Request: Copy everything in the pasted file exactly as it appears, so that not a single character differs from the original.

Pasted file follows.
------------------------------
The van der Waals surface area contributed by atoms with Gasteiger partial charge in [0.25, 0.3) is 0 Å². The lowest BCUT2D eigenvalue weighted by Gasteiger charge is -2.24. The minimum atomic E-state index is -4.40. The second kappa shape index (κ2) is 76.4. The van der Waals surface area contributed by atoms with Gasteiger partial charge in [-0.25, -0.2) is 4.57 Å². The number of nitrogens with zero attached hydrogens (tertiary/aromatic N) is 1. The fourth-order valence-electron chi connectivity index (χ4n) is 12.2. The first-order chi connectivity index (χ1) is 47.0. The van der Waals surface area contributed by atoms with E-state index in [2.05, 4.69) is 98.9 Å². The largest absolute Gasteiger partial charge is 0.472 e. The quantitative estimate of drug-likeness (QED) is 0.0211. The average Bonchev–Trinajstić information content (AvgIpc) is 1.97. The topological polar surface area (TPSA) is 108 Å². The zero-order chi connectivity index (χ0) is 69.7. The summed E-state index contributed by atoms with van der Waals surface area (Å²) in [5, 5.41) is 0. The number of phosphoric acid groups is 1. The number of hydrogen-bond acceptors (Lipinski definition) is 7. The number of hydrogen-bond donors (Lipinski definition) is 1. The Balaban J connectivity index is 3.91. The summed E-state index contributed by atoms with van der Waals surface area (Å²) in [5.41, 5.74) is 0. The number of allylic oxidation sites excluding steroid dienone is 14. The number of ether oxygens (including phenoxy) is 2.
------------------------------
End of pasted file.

The van der Waals surface area contributed by atoms with Gasteiger partial charge in [0.25, 0.3) is 0 Å². The lowest BCUT2D eigenvalue weighted by Gasteiger charge is -2.24. The minimum atomic E-state index is -4.40. The second kappa shape index (κ2) is 76.4. The van der Waals surface area contributed by atoms with Gasteiger partial charge in [-0.25, -0.2) is 4.57 Å². The number of nitrogens with zero attached hydrogens (tertiary/aromatic N) is 1. The fourth-order valence-electron chi connectivity index (χ4n) is 12.2. The first-order chi connectivity index (χ1) is 47.0. The van der Waals surface area contributed by atoms with E-state index in [2.05, 4.69) is 98.9 Å². The largest absolute Gasteiger partial charge is 0.472 e. The quantitative estimate of drug-likeness (QED) is 0.0211. The average Bonchev–Trinajstić information content (AvgIpc) is 1.97. The topological polar surface area (TPSA) is 108 Å². The zero-order chi connectivity index (χ0) is 69.7. The summed E-state index contributed by atoms with van der Waals surface area (Å²) in [5, 5.41) is 0. The number of phosphoric acid groups is 1. The number of hydrogen-bond acceptors (Lipinski definition) is 7. The number of hydrogen-bond donors (Lipinski definition) is 1. The Balaban J connectivity index is 3.91. The summed E-state index contributed by atoms with van der Waals surface area (Å²) in [5.41, 5.74) is 0. The number of allylic oxidation sites excluding steroid dienone is 14. The number of ether oxygens (including phenoxy) is 2.